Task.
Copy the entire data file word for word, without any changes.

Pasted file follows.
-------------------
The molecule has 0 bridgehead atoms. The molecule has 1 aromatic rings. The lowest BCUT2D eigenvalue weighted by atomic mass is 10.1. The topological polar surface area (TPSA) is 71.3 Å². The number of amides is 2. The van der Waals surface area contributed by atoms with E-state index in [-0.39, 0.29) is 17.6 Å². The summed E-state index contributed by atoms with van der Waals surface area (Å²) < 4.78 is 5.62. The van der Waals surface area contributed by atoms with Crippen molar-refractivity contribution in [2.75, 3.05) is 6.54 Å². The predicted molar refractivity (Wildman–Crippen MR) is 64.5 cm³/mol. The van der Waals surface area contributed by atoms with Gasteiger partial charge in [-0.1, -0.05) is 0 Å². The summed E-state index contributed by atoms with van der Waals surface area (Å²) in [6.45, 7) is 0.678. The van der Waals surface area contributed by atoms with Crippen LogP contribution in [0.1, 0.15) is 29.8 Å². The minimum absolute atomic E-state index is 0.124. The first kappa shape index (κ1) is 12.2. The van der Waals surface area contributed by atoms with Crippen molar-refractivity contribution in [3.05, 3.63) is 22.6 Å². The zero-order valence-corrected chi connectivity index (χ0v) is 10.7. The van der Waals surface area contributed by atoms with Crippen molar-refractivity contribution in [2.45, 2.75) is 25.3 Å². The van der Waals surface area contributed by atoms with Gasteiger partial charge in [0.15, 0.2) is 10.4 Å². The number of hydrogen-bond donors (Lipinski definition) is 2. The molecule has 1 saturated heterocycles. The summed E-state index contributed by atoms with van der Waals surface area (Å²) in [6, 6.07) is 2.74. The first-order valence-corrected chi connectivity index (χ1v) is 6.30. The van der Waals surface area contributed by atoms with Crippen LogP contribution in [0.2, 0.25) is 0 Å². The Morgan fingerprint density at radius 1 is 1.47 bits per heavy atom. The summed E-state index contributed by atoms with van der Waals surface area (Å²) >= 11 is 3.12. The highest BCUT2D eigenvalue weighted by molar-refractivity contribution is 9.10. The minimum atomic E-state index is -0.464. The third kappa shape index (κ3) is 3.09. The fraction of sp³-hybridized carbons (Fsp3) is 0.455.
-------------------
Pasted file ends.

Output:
The molecule has 0 bridgehead atoms. The molecule has 1 aromatic rings. The lowest BCUT2D eigenvalue weighted by atomic mass is 10.1. The topological polar surface area (TPSA) is 71.3 Å². The number of amides is 2. The van der Waals surface area contributed by atoms with E-state index in [-0.39, 0.29) is 17.6 Å². The summed E-state index contributed by atoms with van der Waals surface area (Å²) < 4.78 is 5.62. The van der Waals surface area contributed by atoms with Crippen molar-refractivity contribution in [2.75, 3.05) is 6.54 Å². The predicted molar refractivity (Wildman–Crippen MR) is 64.5 cm³/mol. The van der Waals surface area contributed by atoms with Gasteiger partial charge in [-0.1, -0.05) is 0 Å². The summed E-state index contributed by atoms with van der Waals surface area (Å²) in [6.45, 7) is 0.678. The van der Waals surface area contributed by atoms with Crippen LogP contribution in [0.1, 0.15) is 29.8 Å². The minimum absolute atomic E-state index is 0.124. The first kappa shape index (κ1) is 12.2. The van der Waals surface area contributed by atoms with Crippen molar-refractivity contribution in [3.05, 3.63) is 22.6 Å². The zero-order valence-corrected chi connectivity index (χ0v) is 10.7. The van der Waals surface area contributed by atoms with Crippen molar-refractivity contribution in [2.45, 2.75) is 25.3 Å². The van der Waals surface area contributed by atoms with Gasteiger partial charge in [0.15, 0.2) is 10.4 Å². The number of hydrogen-bond donors (Lipinski definition) is 2. The molecule has 1 saturated heterocycles. The summed E-state index contributed by atoms with van der Waals surface area (Å²) in [6, 6.07) is 2.74. The first-order valence-corrected chi connectivity index (χ1v) is 6.30. The van der Waals surface area contributed by atoms with Crippen LogP contribution in [0.2, 0.25) is 0 Å². The Morgan fingerprint density at radius 1 is 1.47 bits per heavy atom. The summed E-state index contributed by atoms with van der Waals surface area (Å²) >= 11 is 3.12. The highest BCUT2D eigenvalue weighted by molar-refractivity contribution is 9.10. The minimum atomic E-state index is -0.464. The third kappa shape index (κ3) is 3.09. The fraction of sp³-hybridized carbons (Fsp3) is 0.455.